The fed cattle market has stagnated since mid-July, encumbered primarily by exceptionally small slaughter head counts. Last week’s $183/cwt. fed steer price was the smallest since mid-July.
In the meantime packing sector margins are solidly in the black again after dipping below breakeven levels from late July through most of August. Three weeks ago fed cattle slaughter reached the smallest non-holiday weekly total (471K head) since January. The two following weeks brought on increases of 13,000 head and 10,000 head, respectively.
With slaughter productivity depressed, carcass cutout values responded as expected. The comprehensive boxed beef cutout value increased from the early August low of $297.17/cwt. to last week’s $310.79/cwt., a 4.6% move. The CAB cutout touched a seasonal low the first week of August at $312.49/cwt. before rallying 3.5% through last week to average $323.33/cwt.
Besides the inflationary impact of restricted steer and heifer slaughter, the uptick in prices is within seasonal expectations as well. Just ahead of Labor Day the market typically experiences price increases as spot market fill-in orders from end users pulls prices up from early August lows.
The upward price action was seen on many chuck and round items last week even though many of them are typically not in high demand by consumers for Labor Day. However, ribeyes and tenderloins are simultaneously posting higher price points in the latest report, with prices just below the 2021 record-high prices for this time of year.
Several thin meats have recently seen price cuts from historically high price points, such as flank and skirt meats. Short loins, strip loins and top butts all priced lower last week within the seasonally anticipated trend for each of these items.
Short Supplies, Higher Beef Prices
In the waning days ahead of Labor Day spot market beef prices are posting positive numbers, boosting a bit of optimism into the total beef complex. Historically, the uptrend will subside following the holiday, and wholesale prices will seek an early fall low mid-October. In the last 5 years, the CAB cutout price dropped 7% from the last week in August to the third week in October.
The five-year average also shows the fourth quarter trend brings on a nearly 5% price recovery from the October low through early December. Interestingly, the August CAB cutout value has consequently been higher than the fourth quarter high in this period. This is a result of the increasing trend toward forward sales of middle meats in the August timeframe for fourth quarter demand discussed in the previous Insider.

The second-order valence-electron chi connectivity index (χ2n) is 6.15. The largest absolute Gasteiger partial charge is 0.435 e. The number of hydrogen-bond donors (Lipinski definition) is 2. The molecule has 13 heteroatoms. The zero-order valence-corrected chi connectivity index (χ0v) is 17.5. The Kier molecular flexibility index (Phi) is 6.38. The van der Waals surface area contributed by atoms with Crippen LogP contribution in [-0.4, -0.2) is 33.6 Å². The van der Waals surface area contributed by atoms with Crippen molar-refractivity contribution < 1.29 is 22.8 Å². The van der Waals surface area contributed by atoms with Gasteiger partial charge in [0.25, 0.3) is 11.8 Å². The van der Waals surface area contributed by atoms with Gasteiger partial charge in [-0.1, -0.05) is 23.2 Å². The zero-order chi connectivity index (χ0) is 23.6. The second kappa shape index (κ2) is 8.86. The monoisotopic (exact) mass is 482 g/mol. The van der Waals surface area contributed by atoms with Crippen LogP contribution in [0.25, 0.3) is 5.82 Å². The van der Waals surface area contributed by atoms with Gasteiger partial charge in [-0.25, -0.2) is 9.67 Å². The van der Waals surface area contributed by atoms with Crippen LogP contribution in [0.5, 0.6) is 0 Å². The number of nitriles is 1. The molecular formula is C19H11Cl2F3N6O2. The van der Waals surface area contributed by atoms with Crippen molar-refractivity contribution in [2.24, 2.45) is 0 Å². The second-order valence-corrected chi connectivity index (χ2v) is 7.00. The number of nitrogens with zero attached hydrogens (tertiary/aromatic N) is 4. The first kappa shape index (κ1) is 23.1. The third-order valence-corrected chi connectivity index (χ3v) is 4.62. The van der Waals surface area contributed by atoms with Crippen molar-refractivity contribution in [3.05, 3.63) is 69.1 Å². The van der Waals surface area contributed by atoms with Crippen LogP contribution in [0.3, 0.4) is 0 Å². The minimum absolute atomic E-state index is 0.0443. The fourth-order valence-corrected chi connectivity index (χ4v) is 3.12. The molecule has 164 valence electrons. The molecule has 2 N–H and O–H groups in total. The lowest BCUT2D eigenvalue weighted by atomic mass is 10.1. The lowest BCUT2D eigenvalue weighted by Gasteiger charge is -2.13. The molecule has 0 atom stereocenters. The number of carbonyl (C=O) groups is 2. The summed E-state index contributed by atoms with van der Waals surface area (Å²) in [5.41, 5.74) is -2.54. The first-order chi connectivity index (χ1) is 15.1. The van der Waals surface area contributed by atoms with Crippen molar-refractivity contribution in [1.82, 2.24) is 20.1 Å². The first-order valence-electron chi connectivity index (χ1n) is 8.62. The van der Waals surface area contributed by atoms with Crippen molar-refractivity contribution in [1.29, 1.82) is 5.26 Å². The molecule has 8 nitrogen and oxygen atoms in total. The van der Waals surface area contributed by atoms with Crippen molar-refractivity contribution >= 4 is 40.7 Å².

While we could expect cutout prices to follow the outlined historic pattern, fed cattle supplies are set to be tighter for the period. As well, weekly spot market beef sales in the fourth quarter will center on holiday middle-meat roast demand due to highlight items capturing high prices.
This discussion factors back to grid pricing for fed cattle and expected quality price spreads. CattleFax recently points out that the Prime cutout premium over Choice, roughly $35/cwt., is nearly half what it was a year ago. This is a sign of buyer price sensitivity and pushback for the highest priced, highest quality beef (disregarding niche products). However, the weighted average grid premium across packers for Prime carcasses this week is $18.49/cwt., just 25% lower than a year ago.
This narrowing premium gap is typical of a market where short supplies result in higher prices across all quality offerings. The CAB traditional (Premium Choice) cutout premium above Choice is currently record-wide, pulling back from $21.93/cwt. to $18.00/cwt. in the past two weeks. One might estimate that this premium spread could also be subject to further compression in the near term given what we’ve observed with the Prime premium.
The Choice/Select spread remains historically robust at $26.07/cwt. in today’s USDA report. While lack of demand for Select carcasses is an archaic price measure for carcass values, the Choice/Select spread remains the foundational and most seasonally variable quality grade component on most packer grids. Thus, the feedyard’s realized price for every carcass at, or above, Low Choice quality grade is highly dependent on the Choice/Select spread. With the feedyard’s share of the Choice/Select spread typically ranging near 30% of the total, a spread value larger than $20/cwt., for instance, is a key driver to motivate high quality carcass production. Current market values are providing confidence in this direction.